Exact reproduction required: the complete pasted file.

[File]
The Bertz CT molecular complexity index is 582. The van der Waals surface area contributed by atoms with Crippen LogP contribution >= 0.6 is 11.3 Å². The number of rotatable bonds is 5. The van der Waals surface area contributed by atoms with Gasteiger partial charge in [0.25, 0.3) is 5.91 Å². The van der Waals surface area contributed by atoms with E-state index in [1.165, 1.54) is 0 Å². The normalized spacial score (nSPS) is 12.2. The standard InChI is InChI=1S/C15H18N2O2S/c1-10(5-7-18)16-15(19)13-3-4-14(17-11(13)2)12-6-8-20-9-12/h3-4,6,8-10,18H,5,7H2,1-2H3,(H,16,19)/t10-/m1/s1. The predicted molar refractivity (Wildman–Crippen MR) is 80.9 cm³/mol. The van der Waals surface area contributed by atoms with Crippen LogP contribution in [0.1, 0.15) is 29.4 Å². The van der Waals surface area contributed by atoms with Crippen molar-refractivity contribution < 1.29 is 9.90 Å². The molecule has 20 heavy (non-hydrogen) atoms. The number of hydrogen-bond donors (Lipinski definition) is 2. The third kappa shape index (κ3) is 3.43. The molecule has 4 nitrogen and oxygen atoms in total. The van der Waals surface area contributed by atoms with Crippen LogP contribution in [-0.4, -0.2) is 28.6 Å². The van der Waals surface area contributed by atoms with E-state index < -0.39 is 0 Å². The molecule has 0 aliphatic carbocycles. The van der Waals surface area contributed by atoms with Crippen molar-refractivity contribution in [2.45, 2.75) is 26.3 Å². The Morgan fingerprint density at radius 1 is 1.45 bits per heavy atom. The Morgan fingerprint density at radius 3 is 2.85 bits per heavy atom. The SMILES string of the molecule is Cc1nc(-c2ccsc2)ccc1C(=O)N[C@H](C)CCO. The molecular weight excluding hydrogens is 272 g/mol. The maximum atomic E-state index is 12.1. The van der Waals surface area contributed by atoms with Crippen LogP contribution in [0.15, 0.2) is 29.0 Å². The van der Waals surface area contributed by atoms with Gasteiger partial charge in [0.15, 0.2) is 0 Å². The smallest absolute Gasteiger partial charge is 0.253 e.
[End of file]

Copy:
The Bertz CT molecular complexity index is 582. The van der Waals surface area contributed by atoms with Crippen LogP contribution >= 0.6 is 11.3 Å². The number of rotatable bonds is 5. The van der Waals surface area contributed by atoms with Gasteiger partial charge in [0.25, 0.3) is 5.91 Å². The van der Waals surface area contributed by atoms with E-state index in [1.165, 1.54) is 0 Å². The normalized spacial score (nSPS) is 12.2. The standard InChI is InChI=1S/C15H18N2O2S/c1-10(5-7-18)16-15(19)13-3-4-14(17-11(13)2)12-6-8-20-9-12/h3-4,6,8-10,18H,5,7H2,1-2H3,(H,16,19)/t10-/m1/s1. The predicted molar refractivity (Wildman–Crippen MR) is 80.9 cm³/mol. The van der Waals surface area contributed by atoms with Crippen LogP contribution in [0.1, 0.15) is 29.4 Å². The van der Waals surface area contributed by atoms with Crippen molar-refractivity contribution < 1.29 is 9.90 Å². The molecule has 20 heavy (non-hydrogen) atoms. The number of hydrogen-bond donors (Lipinski definition) is 2. The third kappa shape index (κ3) is 3.43. The molecule has 4 nitrogen and oxygen atoms in total. The van der Waals surface area contributed by atoms with Crippen LogP contribution in [-0.4, -0.2) is 28.6 Å². The van der Waals surface area contributed by atoms with E-state index < -0.39 is 0 Å². The molecule has 0 aliphatic carbocycles. The van der Waals surface area contributed by atoms with Crippen molar-refractivity contribution in [2.45, 2.75) is 26.3 Å². The Morgan fingerprint density at radius 1 is 1.45 bits per heavy atom. The Morgan fingerprint density at radius 3 is 2.85 bits per heavy atom. The SMILES string of the molecule is Cc1nc(-c2ccsc2)ccc1C(=O)N[C@H](C)CCO. The molecular weight excluding hydrogens is 272 g/mol. The maximum atomic E-state index is 12.1. The van der Waals surface area contributed by atoms with Crippen LogP contribution in [0.15, 0.2) is 29.0 Å². The van der Waals surface area contributed by atoms with Gasteiger partial charge in [0.15, 0.2) is 0 Å². The smallest absolute Gasteiger partial charge is 0.253 e.